On Sunday I visited Sissinghurst early in the morning, before it was open to the public. It's a privilege to be able to see a garden that gets 200,000 visitors a year completely empty, but now that I have been so spoiled I've got no interest in filing through with the masses. The garden, which during the high season can feel like an overcrowded theme park as coach loads of visitors donder through, reverted to what it was originally intended to be: a quiet family home and refuge for artists and writers. I know Head Gardener Troy Scott Smith is keen to return the garden to its relaxed informality, with the little spots of "imperfection" that characterize domestic gardens. I look forward to seeing how his vision manifests himself in such a high-profile National Trust property known for capital-H horticulture.
I didn't see much imperfection on Sunday, but what I did experience was a total bombast of spring color and fecundity so overwhelming I was left reeling from overstimulation. If I have one criticism of Sissinghurst it's that the garden is so intensively cultivated that there is little breathing space. Walking around it I longed for a visual resting place, and I think it shows in my photographs. There was just so much happening in every nook and cranny that I walked in circles, forward and back, and kept seeing new views from each angle of approach. As much as I love the full-on gorgeousness of it, it also left me with a reeling with an impressive headache. Yet this over-the-topness is what Sissinghurst is know for, and part of why this grade 1-listed garden is often held up as the epitome of an English Arts and Crafts-style garden.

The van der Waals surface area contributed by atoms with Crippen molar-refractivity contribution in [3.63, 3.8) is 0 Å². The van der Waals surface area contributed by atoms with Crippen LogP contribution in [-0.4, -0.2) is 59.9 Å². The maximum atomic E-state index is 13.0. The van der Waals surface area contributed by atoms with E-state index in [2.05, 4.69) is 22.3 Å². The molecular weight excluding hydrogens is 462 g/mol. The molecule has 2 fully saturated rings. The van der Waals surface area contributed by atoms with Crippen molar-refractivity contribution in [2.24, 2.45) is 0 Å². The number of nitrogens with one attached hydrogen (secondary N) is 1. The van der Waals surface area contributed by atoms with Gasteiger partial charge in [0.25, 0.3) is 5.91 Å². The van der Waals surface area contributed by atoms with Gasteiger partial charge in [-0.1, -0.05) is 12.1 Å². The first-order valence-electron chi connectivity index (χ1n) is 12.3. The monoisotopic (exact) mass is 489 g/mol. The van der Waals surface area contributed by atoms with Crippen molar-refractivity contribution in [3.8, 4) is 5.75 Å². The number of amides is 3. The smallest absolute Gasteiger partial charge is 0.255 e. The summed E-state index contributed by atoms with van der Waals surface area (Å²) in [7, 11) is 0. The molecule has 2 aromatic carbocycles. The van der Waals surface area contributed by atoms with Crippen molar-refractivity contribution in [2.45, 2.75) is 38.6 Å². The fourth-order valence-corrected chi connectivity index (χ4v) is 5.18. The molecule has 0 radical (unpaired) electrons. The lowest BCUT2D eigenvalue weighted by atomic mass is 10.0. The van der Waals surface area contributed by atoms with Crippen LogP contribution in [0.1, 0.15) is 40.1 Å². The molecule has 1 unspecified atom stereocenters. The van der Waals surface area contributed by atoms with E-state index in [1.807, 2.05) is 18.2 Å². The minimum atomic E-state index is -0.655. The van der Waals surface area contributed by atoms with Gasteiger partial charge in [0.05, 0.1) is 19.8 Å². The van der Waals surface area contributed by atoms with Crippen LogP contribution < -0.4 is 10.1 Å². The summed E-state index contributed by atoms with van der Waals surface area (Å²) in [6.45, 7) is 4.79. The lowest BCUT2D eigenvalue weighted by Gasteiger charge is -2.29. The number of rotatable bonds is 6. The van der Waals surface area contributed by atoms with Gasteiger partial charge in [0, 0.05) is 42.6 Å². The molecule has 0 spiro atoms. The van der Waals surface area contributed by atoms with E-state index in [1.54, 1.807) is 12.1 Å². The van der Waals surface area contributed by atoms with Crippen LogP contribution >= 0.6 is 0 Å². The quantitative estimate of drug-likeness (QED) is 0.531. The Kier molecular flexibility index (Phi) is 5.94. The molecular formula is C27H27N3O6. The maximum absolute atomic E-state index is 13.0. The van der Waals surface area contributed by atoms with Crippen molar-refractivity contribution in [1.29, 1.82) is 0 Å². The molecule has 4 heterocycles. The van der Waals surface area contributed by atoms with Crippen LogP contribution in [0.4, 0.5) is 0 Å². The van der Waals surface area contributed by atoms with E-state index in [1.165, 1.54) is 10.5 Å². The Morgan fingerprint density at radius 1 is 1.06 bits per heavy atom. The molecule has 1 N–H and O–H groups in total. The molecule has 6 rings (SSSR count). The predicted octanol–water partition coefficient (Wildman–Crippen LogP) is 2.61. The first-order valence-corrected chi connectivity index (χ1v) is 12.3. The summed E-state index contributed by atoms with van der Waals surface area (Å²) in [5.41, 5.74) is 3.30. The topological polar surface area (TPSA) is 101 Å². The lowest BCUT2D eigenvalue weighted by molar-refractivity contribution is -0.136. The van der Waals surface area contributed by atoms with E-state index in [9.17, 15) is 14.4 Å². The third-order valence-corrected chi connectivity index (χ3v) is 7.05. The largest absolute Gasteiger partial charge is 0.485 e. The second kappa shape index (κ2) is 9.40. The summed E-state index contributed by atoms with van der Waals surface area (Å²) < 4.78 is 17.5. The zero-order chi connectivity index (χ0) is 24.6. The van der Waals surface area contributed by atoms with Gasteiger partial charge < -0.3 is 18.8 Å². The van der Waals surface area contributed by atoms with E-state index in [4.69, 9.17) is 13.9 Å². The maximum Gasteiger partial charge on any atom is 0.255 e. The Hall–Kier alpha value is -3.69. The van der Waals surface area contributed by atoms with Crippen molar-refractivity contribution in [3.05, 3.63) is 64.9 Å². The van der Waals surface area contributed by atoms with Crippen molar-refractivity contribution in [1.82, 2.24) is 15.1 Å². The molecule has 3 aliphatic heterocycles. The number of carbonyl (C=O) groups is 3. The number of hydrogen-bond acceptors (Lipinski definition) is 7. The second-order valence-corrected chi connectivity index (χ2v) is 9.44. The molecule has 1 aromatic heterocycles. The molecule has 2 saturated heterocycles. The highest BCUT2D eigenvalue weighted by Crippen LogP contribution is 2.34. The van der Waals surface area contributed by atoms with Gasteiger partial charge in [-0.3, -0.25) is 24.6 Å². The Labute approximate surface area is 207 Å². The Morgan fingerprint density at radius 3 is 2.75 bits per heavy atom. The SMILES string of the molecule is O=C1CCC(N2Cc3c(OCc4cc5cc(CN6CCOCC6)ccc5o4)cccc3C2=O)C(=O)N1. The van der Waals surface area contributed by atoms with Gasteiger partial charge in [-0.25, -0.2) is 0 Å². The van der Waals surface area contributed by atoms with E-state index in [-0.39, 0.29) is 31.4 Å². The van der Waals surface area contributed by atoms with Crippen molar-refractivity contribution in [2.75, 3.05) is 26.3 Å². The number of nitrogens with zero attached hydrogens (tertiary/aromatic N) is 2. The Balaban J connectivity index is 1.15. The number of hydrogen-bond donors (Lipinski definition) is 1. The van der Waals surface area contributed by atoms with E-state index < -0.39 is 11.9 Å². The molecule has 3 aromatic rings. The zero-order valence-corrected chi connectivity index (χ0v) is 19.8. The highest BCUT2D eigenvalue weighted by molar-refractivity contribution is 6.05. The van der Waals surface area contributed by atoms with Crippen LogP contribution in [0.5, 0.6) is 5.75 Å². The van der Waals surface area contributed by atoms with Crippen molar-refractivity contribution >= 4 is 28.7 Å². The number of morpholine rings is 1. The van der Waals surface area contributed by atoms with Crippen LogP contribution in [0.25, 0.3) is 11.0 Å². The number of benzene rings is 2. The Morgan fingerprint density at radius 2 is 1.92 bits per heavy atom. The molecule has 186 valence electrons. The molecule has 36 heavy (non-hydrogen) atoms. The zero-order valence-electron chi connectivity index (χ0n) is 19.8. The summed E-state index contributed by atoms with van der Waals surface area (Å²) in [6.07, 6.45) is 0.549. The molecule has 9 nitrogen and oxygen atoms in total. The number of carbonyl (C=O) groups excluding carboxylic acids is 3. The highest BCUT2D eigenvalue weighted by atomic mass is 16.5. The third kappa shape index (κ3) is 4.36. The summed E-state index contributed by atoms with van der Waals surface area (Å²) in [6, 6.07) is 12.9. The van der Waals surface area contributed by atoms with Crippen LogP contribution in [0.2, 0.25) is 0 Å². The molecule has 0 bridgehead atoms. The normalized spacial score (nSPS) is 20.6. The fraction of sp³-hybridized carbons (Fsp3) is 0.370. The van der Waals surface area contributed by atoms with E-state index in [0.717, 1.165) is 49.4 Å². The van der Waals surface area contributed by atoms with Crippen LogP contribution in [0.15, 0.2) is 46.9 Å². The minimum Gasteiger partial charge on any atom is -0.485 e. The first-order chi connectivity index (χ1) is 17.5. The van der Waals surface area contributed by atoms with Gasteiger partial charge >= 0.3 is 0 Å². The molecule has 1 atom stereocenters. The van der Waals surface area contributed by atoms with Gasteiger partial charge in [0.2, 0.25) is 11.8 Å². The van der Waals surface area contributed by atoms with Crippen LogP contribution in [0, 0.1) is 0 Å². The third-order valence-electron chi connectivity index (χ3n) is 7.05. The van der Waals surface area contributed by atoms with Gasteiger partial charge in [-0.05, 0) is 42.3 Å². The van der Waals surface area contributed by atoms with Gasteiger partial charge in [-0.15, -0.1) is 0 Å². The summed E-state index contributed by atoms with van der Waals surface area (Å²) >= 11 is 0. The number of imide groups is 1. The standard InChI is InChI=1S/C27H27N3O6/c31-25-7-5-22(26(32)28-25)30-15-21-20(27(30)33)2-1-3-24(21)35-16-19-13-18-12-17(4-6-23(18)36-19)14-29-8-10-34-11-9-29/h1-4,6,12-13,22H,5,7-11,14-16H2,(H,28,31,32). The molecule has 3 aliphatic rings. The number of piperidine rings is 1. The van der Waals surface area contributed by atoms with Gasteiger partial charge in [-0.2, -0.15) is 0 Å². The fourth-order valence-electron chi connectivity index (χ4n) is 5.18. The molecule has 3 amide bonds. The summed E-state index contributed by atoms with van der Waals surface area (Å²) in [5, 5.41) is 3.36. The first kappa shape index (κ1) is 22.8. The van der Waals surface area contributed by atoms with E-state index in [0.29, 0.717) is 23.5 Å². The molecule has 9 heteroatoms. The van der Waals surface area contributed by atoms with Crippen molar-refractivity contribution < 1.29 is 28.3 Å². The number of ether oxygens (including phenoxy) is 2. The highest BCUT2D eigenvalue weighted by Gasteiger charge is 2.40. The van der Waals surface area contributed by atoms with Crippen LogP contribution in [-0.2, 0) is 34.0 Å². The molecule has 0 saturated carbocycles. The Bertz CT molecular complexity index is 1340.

My favorite part of the garden on this visit was the Nuttery. This area was expanded this past winter by Sissinghurst gardeners, who added a new path and plants between the garden boundary and the central block of Kentish cob nuts (Corylus avellana). This new planting looks promising, and as wonderful as the soft bark path was to wander down alone, I am not sure how it will hold up to the intense foot traffic on the way.
What I loved most from the entire visit was this backlit view of the Nuttery and its more established central planting beds. The sun coming through the brand-new ostrich fern (Matteuccia struthiopteris) fronds and picking out the different foliage shapes--all in shades of lime green--was mesmerizing.
The overall effect was great, but even more interesting detail was happening at ground level. When viewed at a distance euphorbia, anemones, tiarella, epimediums, trilliums, oxslips and more made a green carpet, but up close the combination was startlingly detailed. I spent a very long time lost in what was essentially groundcover, a utilitarian planting style that in many gardens often seems like an afterthought. Not so at Sissinghurst, where it was the star of the spring show.
I am fortunate to be able to visit Sissinghurst regularly, and I look forward to seeing how it changes as the year progresses. Stay tuned for the spectacle Sissinghurst is most known for: roses!